It’s hard to think that the crust’s thickness (which varies between several and several tens of km) can be affected by what happens on the surface – but that’s exactly the conclusion of a recent study conducted by British researchers. They found that during an ice age, when sea levels are low, the magma that spreads out from mid-ocean ridges flows and solidifies quickly, leading to increased oceanic crust thickness.
“We know that volcanism has an effect on climate. What we’re seeing is that climate cycles are also affecting ocean volcanism,” says Richard Katz, a geophysicist at the University of Oxford, UK, and one of the authors of the study, which is reported today in Science.
It is already known that changes in the pressure of ice sheets can influence what happens in the upper mantle – for example, the disappearance of ice is associated with increased volcanism in Iceland – but many geologists are skeptical when it comes to what happens on the surface influencing the depths of the crust.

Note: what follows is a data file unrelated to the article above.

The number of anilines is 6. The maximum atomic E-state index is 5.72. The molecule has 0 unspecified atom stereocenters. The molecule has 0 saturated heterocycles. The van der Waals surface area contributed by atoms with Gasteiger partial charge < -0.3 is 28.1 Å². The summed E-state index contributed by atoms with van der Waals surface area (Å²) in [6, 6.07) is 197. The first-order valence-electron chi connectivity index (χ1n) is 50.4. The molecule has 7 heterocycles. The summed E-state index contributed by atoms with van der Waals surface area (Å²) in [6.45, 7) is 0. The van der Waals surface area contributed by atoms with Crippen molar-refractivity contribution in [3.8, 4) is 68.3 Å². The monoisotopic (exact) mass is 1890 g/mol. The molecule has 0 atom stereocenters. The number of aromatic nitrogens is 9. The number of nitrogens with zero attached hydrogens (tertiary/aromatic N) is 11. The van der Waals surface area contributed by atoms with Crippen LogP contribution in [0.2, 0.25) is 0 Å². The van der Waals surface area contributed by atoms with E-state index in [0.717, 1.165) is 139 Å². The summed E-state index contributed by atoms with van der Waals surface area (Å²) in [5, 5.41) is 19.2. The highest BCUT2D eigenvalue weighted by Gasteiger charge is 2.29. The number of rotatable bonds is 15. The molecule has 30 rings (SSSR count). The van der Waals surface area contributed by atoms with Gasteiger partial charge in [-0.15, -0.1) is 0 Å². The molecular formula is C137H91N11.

Katz and his team found evidence of this in the hillrocks under the Australian and Antarctic seas; higher sea levels exert a greater pressure on Earth’s mantle below the ocean floor, therefore slowing the upwell of magma and preventing new crust from being formed (or rather limiting it). During warmer periods of time (like the one now), less new crust is formed than during the ice age.
[Also Read: The Thinnest layer of the Earth]
As the Earth’s axis tilts back and forth, a succession of colder and warmer periods takes place over million of years. During an ice age, more water is trapped on land in the form of ice, and therefore sea levels are much lower. In warmer times, sea levels can rise by up to 100 meters. Scientists estimate that this climatic difference can cause a difference in thickness of about 800 meters (approximately 10% of the oceanic crust‘s thickness).
“This is a fascinating discovery and an important key to understanding the creation of oceanic crust,” says Ken Macdonald, a geologist at the University of California, Santa Barbara, who was not involved in the study.
It’s not clear exactly what further implications this has, but it’s a valuable piece of the puzzle in understanding how climate change can change the Earth in unexpected ways.
“It’s very convincing, because they actually work through the physics,” says Carl Wunsch, an oceanographer at the Massachusetts Institute of Technology in Cambridge.
Journal Reference: Nature doi:10.1038/nature.2015.16856
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